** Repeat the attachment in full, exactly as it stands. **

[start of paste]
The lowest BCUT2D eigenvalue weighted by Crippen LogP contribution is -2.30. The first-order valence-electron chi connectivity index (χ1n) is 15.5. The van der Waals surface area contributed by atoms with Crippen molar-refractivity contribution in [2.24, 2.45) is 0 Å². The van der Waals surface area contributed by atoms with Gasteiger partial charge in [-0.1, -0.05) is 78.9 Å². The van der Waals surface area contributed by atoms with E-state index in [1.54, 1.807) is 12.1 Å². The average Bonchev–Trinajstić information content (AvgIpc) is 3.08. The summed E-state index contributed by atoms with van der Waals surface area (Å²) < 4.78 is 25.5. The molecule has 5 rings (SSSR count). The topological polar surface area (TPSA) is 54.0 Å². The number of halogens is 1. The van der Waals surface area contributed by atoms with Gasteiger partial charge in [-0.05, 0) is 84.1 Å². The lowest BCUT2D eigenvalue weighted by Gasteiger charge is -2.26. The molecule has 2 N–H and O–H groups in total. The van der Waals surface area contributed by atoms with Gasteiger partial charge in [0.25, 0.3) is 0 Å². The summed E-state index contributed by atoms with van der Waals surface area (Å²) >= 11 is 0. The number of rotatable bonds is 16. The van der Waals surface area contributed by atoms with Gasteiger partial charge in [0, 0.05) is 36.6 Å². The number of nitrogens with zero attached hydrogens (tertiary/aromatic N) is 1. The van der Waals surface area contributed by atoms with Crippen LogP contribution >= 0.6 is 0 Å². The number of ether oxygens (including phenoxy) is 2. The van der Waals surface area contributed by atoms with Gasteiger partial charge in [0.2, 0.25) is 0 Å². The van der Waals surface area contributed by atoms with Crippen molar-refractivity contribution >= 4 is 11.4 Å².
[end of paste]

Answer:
The lowest BCUT2D eigenvalue weighted by Crippen LogP contribution is -2.30. The first-order valence-electron chi connectivity index (χ1n) is 15.5. The van der Waals surface area contributed by atoms with Crippen molar-refractivity contribution in [2.24, 2.45) is 0 Å². The van der Waals surface area contributed by atoms with Gasteiger partial charge in [-0.1, -0.05) is 78.9 Å². The van der Waals surface area contributed by atoms with E-state index in [1.54, 1.807) is 12.1 Å². The average Bonchev–Trinajstić information content (AvgIpc) is 3.08. The summed E-state index contributed by atoms with van der Waals surface area (Å²) < 4.78 is 25.5. The molecule has 5 rings (SSSR count). The topological polar surface area (TPSA) is 54.0 Å². The number of halogens is 1. The van der Waals surface area contributed by atoms with Gasteiger partial charge in [-0.05, 0) is 84.1 Å². The lowest BCUT2D eigenvalue weighted by Gasteiger charge is -2.26. The molecule has 2 N–H and O–H groups in total. The van der Waals surface area contributed by atoms with Gasteiger partial charge in [0.25, 0.3) is 0 Å². The summed E-state index contributed by atoms with van der Waals surface area (Å²) >= 11 is 0. The number of rotatable bonds is 16. The van der Waals surface area contributed by atoms with Gasteiger partial charge in [0, 0.05) is 36.6 Å². The number of nitrogens with zero attached hydrogens (tertiary/aromatic N) is 1. The van der Waals surface area contributed by atoms with Crippen LogP contribution >= 0.6 is 0 Å². The number of ether oxygens (including phenoxy) is 2. The van der Waals surface area contributed by atoms with Gasteiger partial charge in [0.2, 0.25) is 0 Å². The van der Waals surface area contributed by atoms with Crippen molar-refractivity contribution >= 4 is 11.4 Å².